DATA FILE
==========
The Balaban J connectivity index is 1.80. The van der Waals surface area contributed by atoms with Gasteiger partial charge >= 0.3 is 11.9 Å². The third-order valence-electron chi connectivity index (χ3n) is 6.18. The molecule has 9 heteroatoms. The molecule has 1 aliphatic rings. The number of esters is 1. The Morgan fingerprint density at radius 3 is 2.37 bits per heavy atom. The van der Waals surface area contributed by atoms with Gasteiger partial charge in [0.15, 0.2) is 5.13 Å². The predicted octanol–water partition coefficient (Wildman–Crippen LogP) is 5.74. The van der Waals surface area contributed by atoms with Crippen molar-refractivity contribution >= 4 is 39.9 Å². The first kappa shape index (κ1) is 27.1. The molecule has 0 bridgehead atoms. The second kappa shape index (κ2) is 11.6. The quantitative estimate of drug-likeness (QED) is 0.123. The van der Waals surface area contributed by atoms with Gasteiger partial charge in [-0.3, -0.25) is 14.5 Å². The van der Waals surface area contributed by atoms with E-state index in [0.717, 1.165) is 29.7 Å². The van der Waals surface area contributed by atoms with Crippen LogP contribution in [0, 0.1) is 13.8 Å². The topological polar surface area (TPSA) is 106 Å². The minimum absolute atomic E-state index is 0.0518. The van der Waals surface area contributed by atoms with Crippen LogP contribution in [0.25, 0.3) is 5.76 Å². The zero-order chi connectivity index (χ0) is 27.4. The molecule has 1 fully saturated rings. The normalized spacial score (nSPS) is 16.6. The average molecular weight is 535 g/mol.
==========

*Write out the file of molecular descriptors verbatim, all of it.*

The Balaban J connectivity index is 1.80. The van der Waals surface area contributed by atoms with Gasteiger partial charge >= 0.3 is 11.9 Å². The third-order valence-electron chi connectivity index (χ3n) is 6.18. The molecule has 9 heteroatoms. The molecule has 1 aliphatic rings. The number of esters is 1. The Morgan fingerprint density at radius 3 is 2.37 bits per heavy atom. The van der Waals surface area contributed by atoms with Gasteiger partial charge in [0.15, 0.2) is 5.13 Å². The predicted octanol–water partition coefficient (Wildman–Crippen LogP) is 5.74. The van der Waals surface area contributed by atoms with Crippen molar-refractivity contribution >= 4 is 39.9 Å². The first kappa shape index (κ1) is 27.1. The molecule has 0 bridgehead atoms. The second kappa shape index (κ2) is 11.6. The quantitative estimate of drug-likeness (QED) is 0.123. The van der Waals surface area contributed by atoms with Gasteiger partial charge in [-0.3, -0.25) is 14.5 Å². The van der Waals surface area contributed by atoms with E-state index in [0.717, 1.165) is 29.7 Å². The van der Waals surface area contributed by atoms with Crippen LogP contribution in [0, 0.1) is 13.8 Å². The topological polar surface area (TPSA) is 106 Å². The minimum absolute atomic E-state index is 0.0518. The van der Waals surface area contributed by atoms with Crippen LogP contribution in [0.25, 0.3) is 5.76 Å². The zero-order chi connectivity index (χ0) is 27.4. The molecule has 1 fully saturated rings. The normalized spacial score (nSPS) is 16.6. The average molecular weight is 535 g/mol.